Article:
Out on the last of the ebb at Pt Chev, with a handful of berley, and the Vapen vanquished a 40cm snapper – my best in the harbour for maybe 3 or 4 years.
Got out this morning in the NE and no rain. The stalking area was tea coloured. Almost turned around and left, but then decided to walk 15 mins along to the point at the end to see if there was any shelter around the corner. Fortunately there was and I started tossing a smaller 1/0 clouser pattern on the new Nemesis with the brand new Sage 2280 fly reel I spooled up last night.
No hits or fishy signs for first 60-70 minutes, but as the tide turned and current picked up I hit about four small kahawai that all fell off.
I was just about to leave and while wading back along the sand bar when a stingray came up alongside me. It was a couple of meters beyond my rod tip. I didn’t see any escorts but then spied a slight boil of water behind it. So I dropped my fly in the area, a couple of strips and wham!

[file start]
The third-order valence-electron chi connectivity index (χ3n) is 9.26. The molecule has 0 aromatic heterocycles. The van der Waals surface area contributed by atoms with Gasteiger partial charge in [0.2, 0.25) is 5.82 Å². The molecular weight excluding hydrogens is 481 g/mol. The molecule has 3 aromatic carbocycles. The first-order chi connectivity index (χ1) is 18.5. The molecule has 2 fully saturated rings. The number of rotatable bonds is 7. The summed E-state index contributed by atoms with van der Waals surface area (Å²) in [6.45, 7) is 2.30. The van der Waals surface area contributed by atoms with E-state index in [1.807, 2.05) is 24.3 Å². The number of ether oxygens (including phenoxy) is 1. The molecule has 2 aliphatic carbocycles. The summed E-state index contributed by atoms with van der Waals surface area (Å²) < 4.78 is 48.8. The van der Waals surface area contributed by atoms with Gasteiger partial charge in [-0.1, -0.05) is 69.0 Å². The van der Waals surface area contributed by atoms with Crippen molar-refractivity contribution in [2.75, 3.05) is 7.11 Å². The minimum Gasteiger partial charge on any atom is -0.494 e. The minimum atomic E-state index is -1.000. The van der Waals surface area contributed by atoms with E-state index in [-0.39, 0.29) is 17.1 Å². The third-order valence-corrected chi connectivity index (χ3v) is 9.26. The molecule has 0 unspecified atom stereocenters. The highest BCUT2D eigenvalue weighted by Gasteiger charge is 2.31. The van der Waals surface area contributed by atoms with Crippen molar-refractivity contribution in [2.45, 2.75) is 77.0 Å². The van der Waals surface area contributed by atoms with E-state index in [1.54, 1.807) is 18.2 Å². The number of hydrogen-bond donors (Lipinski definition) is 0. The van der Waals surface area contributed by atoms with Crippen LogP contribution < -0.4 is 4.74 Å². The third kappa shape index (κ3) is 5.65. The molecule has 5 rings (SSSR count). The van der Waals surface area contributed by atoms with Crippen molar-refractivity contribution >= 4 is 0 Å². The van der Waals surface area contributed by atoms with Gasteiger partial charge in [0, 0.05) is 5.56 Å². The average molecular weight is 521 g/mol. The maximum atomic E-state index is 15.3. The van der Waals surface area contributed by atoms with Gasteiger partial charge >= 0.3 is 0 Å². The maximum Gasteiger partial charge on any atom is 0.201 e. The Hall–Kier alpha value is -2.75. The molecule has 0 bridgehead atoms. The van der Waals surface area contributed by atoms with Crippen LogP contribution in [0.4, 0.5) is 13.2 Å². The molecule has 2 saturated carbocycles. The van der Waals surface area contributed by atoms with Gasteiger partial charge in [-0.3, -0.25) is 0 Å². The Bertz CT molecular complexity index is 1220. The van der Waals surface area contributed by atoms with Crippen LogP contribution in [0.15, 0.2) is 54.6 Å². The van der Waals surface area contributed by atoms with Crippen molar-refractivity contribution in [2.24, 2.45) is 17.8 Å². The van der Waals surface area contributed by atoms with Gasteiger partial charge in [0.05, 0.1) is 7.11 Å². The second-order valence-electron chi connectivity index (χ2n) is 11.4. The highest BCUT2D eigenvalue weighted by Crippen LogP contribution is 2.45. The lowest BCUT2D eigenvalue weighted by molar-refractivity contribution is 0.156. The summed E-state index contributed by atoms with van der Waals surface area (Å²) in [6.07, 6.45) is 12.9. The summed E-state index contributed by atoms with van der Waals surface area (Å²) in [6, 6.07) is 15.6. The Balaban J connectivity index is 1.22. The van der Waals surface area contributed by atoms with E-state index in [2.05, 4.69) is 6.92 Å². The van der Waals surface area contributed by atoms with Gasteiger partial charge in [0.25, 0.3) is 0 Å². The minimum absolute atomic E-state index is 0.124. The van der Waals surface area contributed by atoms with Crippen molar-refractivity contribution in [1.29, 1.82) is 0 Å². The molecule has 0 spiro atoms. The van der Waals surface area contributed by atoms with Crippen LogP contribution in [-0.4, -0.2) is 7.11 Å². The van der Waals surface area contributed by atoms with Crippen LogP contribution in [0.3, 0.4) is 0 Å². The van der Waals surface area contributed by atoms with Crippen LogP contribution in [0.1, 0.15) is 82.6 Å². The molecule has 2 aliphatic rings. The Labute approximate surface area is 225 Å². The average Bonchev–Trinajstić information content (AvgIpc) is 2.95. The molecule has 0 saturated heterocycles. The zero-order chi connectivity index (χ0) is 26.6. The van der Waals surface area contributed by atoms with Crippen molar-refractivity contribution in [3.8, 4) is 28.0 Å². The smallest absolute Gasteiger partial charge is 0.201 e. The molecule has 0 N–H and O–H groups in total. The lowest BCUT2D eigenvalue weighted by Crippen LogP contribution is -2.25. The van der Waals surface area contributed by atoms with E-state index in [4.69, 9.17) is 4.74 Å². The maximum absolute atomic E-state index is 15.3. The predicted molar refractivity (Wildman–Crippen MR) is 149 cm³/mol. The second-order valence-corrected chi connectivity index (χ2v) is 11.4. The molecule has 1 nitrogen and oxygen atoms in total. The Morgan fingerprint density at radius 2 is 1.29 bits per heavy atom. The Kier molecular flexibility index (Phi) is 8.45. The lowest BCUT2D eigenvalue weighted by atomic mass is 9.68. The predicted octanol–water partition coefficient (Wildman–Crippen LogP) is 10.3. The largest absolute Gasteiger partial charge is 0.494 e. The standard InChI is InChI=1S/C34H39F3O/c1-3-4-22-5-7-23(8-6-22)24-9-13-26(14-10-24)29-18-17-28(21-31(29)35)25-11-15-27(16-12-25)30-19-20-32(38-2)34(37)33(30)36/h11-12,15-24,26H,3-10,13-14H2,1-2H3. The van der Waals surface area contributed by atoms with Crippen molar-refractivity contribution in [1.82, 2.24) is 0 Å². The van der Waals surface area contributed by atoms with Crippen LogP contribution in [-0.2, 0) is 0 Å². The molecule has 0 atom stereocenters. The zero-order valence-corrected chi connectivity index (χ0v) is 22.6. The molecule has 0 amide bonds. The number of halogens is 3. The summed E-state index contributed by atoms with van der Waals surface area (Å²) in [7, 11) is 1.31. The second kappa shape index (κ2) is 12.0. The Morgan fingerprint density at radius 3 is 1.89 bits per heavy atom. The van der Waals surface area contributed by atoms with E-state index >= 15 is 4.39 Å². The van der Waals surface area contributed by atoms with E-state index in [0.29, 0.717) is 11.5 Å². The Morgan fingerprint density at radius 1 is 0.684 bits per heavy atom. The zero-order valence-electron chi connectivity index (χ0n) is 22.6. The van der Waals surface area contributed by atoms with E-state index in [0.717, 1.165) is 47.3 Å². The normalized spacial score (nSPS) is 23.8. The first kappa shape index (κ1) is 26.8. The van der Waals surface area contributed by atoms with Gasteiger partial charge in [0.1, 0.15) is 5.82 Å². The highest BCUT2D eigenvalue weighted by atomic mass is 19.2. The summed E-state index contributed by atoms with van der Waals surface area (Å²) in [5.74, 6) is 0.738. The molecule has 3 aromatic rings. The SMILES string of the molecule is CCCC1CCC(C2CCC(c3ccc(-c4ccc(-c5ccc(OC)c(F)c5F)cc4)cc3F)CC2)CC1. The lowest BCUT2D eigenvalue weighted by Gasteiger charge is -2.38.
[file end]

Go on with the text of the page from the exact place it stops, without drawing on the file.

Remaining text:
Long short short (my first video alone of the fight is 22 minutes long) the nasty beggar used the current to his advantage and had me following him about 200m then I walked him 200m back then I followed him 100m out again and had to walk him back. Keeping fit while fishing!
When I finally landed him he only measured only 68cm !!!!
I’d hate to think what would have happened if he was any bigger …
And a video of the release (sorry for freeware logos!)
On the way back – maybe we’ll meet again …
This was also the first outing for my complete new outfit, a Nemesis 7wt with a Sage 2280 fly reel. It is a sweet combo. And the fly was one I tied the night before to be visible in the slightly turbid water of the estuary.
The reel had a grueling first test run, getting soaked in saltwater and I had it cranked up during most of the fight. The drag is smooth and the setting knob is large and graduated clearly.